2. The transnational nature of the commercial activity subject to its application – The elements of the IEIPWG solve very well the problem of actors who may be subject to the jurisdiction of the proposed contract, and the solution is the absence of a definition. The controversy surrounding the footnote to Resolution 26/9[7] has only served to divert the debate from its true objective, which is the scope of acts, violations and abuses that can be the subject of the legally binding instrument. The focus is on the transnational nature of the activity and not on the transnational character of the company itself. In this context, point 2 of the Working Group`s proposal explains that “this instrument does not require, in terms of subjective scope, a legal definition of TNCs and OBEs subject to its implementation, since the decisive factor is the activity carried out by TNCs and BEOs, in particular if this activity is transnational in nature”[8]. This legally binding legal act of the European Union sets a number of objectives that all Member States of the European Union must achieve. Member States are required to transpose the Directives. Member States are free to choose the way they deem appropriate to achieve the required objectives. Legal systems differ as to who is allowed to draft legal instruments. Most States allow non-lawyers to draft their own instruments, such as wills and contracts, but do not allow non-lawyers to enter the realm of legal practice by engaging third parties to draft complex legal instruments on their behalf that guarantee legal rights. The act shall be deemed to have been executed as soon as it has received its validity and legal effect. For example, when you sign a contract, the contract is executed. The instrument can then be used as evidence of the existence of such acts or agreements.

In the past, instruments were not considered properly executed until they were sealed or stamped with wax. This requirement used to simplify authentication and enforcement, but today it has been eliminated in most U.S. jurisdictions to make it easier to process contracts. However, anyone who falsifies or substantially alters a legal instrument in order to deceive another is guilty of the offence of forgery. – International agreements: OECD legal instruments negotiated and concluded within the framework of the Organisation. They are legally binding on the contracting parties. This legally binding legal act of the European Union is directly applicable in all Member States of the European Union. The Regulation is similar to national legislation in terms of its effects and direct effect. This makes the regulation the most widely used of all EU legal instruments. All OECD legal instruments are available in the OECD Compendium of Legal Instruments. – Recommendations: OECD legal instruments that are not legally binding but in practice confer great moral force because they represent the political will of supporters.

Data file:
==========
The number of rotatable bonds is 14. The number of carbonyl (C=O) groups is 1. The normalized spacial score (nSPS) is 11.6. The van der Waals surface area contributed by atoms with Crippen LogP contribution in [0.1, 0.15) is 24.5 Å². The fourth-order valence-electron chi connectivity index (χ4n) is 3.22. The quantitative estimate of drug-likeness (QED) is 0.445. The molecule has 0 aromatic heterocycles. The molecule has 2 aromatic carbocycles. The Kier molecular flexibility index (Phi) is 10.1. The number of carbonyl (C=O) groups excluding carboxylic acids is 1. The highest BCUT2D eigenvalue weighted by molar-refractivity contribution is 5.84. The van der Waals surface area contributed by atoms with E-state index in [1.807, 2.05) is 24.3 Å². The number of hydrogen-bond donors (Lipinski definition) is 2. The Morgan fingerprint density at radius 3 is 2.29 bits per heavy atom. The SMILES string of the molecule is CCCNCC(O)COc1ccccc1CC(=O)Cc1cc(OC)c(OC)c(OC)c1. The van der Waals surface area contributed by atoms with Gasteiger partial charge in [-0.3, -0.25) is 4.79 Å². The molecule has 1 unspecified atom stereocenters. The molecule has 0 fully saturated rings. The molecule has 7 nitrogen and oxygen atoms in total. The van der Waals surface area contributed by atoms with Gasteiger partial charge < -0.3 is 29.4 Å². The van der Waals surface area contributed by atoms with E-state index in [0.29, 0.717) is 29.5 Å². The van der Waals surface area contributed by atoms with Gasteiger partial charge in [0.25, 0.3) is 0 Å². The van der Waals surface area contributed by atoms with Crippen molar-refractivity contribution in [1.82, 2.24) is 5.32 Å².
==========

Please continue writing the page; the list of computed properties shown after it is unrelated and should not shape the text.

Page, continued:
Adherents are expected to make every effort to fully implement a recommendation. Therefore, MEPs who do not intend to do so usually abstain when adopting a recommendation, although this is not legally required. An instrument is a written legal document that records the formal execution of legally enforceable acts or agreements and guarantees the associated legal rights, obligations and obligations. Examples of legal instruments include contracts, wills, promissory notes, acts and laws adopted by the competent legislators. As a general rule, legal acts should be read as a whole, with each part interpreted in accordance with the whole. An act is a written instrument for revising a legislative act. In the European Union, legal acts are sometimes used as a basis for treaties that could enter the legislative process at a later stage. The European Union has a number of legal instruments. These are used to define or coordinate policies, take measures and launch programmes, facilitate policy implementation and provide advice to Member States. Legal instruments are divided into two categories: binding and non-binding.

Legal instruments introduced specifically for the implementation of EU legal acts are mandatory, but have been grouped together in a final third section. Depending on the policy, measure, action or recommendation that the EU wishes to pursue, one or more legal instruments may be used. In some cases, only certain instruments may be used. Only one instrument is chosen for each act. It is a compendium of existing legal instruments on the inclusive approach to girls` and women`s education and the institutions responsible for implementing the rights-based and inclusive approach. It aims to provide an accessible reference for research on international law in relation to girls` and women`s education. It is organized to present information on a significant number of international legal instruments affecting girls and young women in relation to school retention, quality of education and lifelong learning. These legal instruments are classified according to their international and regional origin, relevance and binding nature. The list of instruments is not exhaustive; For example, some bilateral and multilateral agreements are not included. The compendium contains a summary and only relevant texts of the Education Instrument for ease of reference. For detailed information on consolidated instruments, you can visit the website or the link provided to download the full text.

The entries are extracts from the original texts and can therefore be cited as such. – Agreement, Memorandum of Understanding and others: Several ad hoc substantive legal instruments have been developed over time within the OECD, such as the Agreement on Officially Supported Export Credits, the International Memorandum on Maritime Principles and the recommendations of the Development Assistance Committee (DAC).